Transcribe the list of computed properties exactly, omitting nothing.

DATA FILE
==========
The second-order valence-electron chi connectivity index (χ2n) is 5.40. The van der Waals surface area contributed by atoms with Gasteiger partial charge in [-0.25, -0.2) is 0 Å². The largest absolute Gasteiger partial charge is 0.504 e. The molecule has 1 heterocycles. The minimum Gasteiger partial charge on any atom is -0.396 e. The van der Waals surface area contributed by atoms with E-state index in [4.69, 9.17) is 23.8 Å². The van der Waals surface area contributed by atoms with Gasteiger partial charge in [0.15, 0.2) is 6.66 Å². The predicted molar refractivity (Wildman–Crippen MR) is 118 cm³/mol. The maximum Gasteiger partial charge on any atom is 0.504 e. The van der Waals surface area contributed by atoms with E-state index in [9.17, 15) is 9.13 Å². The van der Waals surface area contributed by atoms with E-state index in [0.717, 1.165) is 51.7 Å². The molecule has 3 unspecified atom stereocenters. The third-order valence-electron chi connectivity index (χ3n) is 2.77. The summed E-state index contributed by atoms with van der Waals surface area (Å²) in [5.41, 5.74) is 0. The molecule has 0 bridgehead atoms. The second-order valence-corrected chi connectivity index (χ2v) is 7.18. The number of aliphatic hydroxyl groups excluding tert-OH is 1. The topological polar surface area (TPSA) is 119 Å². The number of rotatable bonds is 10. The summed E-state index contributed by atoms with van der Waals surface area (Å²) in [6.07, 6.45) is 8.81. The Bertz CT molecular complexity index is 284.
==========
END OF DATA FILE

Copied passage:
The second-order valence-electron chi connectivity index (χ2n) is 5.40. The van der Waals surface area contributed by atoms with Gasteiger partial charge in [-0.25, -0.2) is 0 Å². The largest absolute Gasteiger partial charge is 0.504 e. The molecule has 1 heterocycles. The minimum Gasteiger partial charge on any atom is -0.396 e. The van der Waals surface area contributed by atoms with E-state index in [4.69, 9.17) is 23.8 Å². The van der Waals surface area contributed by atoms with Gasteiger partial charge in [0.15, 0.2) is 6.66 Å². The predicted molar refractivity (Wildman–Crippen MR) is 118 cm³/mol. The maximum Gasteiger partial charge on any atom is 0.504 e. The van der Waals surface area contributed by atoms with E-state index in [9.17, 15) is 9.13 Å². The van der Waals surface area contributed by atoms with E-state index in [0.717, 1.165) is 51.7 Å². The molecule has 3 unspecified atom stereocenters. The third-order valence-electron chi connectivity index (χ3n) is 2.77. The summed E-state index contributed by atoms with van der Waals surface area (Å²) in [5.41, 5.74) is 0. The molecule has 0 bridgehead atoms. The second-order valence-corrected chi connectivity index (χ2v) is 7.18. The number of aliphatic hydroxyl groups excluding tert-OH is 1. The topological polar surface area (TPSA) is 119 Å². The number of rotatable bonds is 10. The summed E-state index contributed by atoms with van der Waals surface area (Å²) in [6.07, 6.45) is 8.81. The Bertz CT molecular complexity index is 284.